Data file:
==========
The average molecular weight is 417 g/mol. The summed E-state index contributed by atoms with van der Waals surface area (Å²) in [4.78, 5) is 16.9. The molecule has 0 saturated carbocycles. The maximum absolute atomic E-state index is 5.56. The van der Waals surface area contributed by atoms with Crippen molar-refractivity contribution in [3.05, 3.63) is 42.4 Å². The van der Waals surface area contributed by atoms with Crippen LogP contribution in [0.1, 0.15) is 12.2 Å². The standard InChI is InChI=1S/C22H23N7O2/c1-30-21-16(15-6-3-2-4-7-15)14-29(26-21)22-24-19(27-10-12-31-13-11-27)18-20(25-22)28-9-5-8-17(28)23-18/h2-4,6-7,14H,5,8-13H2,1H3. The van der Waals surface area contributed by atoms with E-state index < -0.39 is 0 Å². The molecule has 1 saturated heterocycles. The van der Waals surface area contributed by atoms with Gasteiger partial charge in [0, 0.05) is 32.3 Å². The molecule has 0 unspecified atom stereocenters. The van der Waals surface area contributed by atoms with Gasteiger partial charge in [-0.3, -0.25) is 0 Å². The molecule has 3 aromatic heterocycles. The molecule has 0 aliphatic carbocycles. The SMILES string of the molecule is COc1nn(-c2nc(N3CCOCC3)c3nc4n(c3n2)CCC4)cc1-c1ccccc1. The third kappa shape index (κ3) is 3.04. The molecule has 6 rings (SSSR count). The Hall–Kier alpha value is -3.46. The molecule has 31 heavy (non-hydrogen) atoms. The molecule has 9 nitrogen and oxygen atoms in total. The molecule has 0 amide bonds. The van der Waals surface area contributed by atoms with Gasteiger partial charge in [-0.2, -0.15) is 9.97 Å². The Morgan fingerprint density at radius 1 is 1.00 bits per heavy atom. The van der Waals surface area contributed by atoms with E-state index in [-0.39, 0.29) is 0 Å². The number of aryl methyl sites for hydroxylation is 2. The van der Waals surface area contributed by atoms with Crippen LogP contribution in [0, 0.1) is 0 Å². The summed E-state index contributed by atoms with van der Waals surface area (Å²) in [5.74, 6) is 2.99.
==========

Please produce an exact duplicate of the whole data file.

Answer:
The average molecular weight is 417 g/mol. The summed E-state index contributed by atoms with van der Waals surface area (Å²) in [4.78, 5) is 16.9. The molecule has 0 saturated carbocycles. The maximum absolute atomic E-state index is 5.56. The van der Waals surface area contributed by atoms with Crippen molar-refractivity contribution in [3.05, 3.63) is 42.4 Å². The van der Waals surface area contributed by atoms with Crippen LogP contribution in [0.1, 0.15) is 12.2 Å². The standard InChI is InChI=1S/C22H23N7O2/c1-30-21-16(15-6-3-2-4-7-15)14-29(26-21)22-24-19(27-10-12-31-13-11-27)18-20(25-22)28-9-5-8-17(28)23-18/h2-4,6-7,14H,5,8-13H2,1H3. The van der Waals surface area contributed by atoms with E-state index < -0.39 is 0 Å². The molecule has 1 saturated heterocycles. The van der Waals surface area contributed by atoms with Gasteiger partial charge in [0, 0.05) is 32.3 Å². The molecule has 0 unspecified atom stereocenters. The van der Waals surface area contributed by atoms with Gasteiger partial charge in [-0.3, -0.25) is 0 Å². The molecule has 3 aromatic heterocycles. The molecule has 0 aliphatic carbocycles. The SMILES string of the molecule is COc1nn(-c2nc(N3CCOCC3)c3nc4n(c3n2)CCC4)cc1-c1ccccc1. The third kappa shape index (κ3) is 3.04. The molecule has 6 rings (SSSR count). The Hall–Kier alpha value is -3.46. The molecule has 31 heavy (non-hydrogen) atoms. The molecule has 9 nitrogen and oxygen atoms in total. The molecule has 0 amide bonds. The van der Waals surface area contributed by atoms with Gasteiger partial charge in [-0.2, -0.15) is 9.97 Å². The Morgan fingerprint density at radius 1 is 1.00 bits per heavy atom. The van der Waals surface area contributed by atoms with E-state index in [-0.39, 0.29) is 0 Å². The number of aryl methyl sites for hydroxylation is 2. The van der Waals surface area contributed by atoms with Crippen LogP contribution in [0, 0.1) is 0 Å². The summed E-state index contributed by atoms with van der Waals surface area (Å²) in [5.74, 6) is 2.99.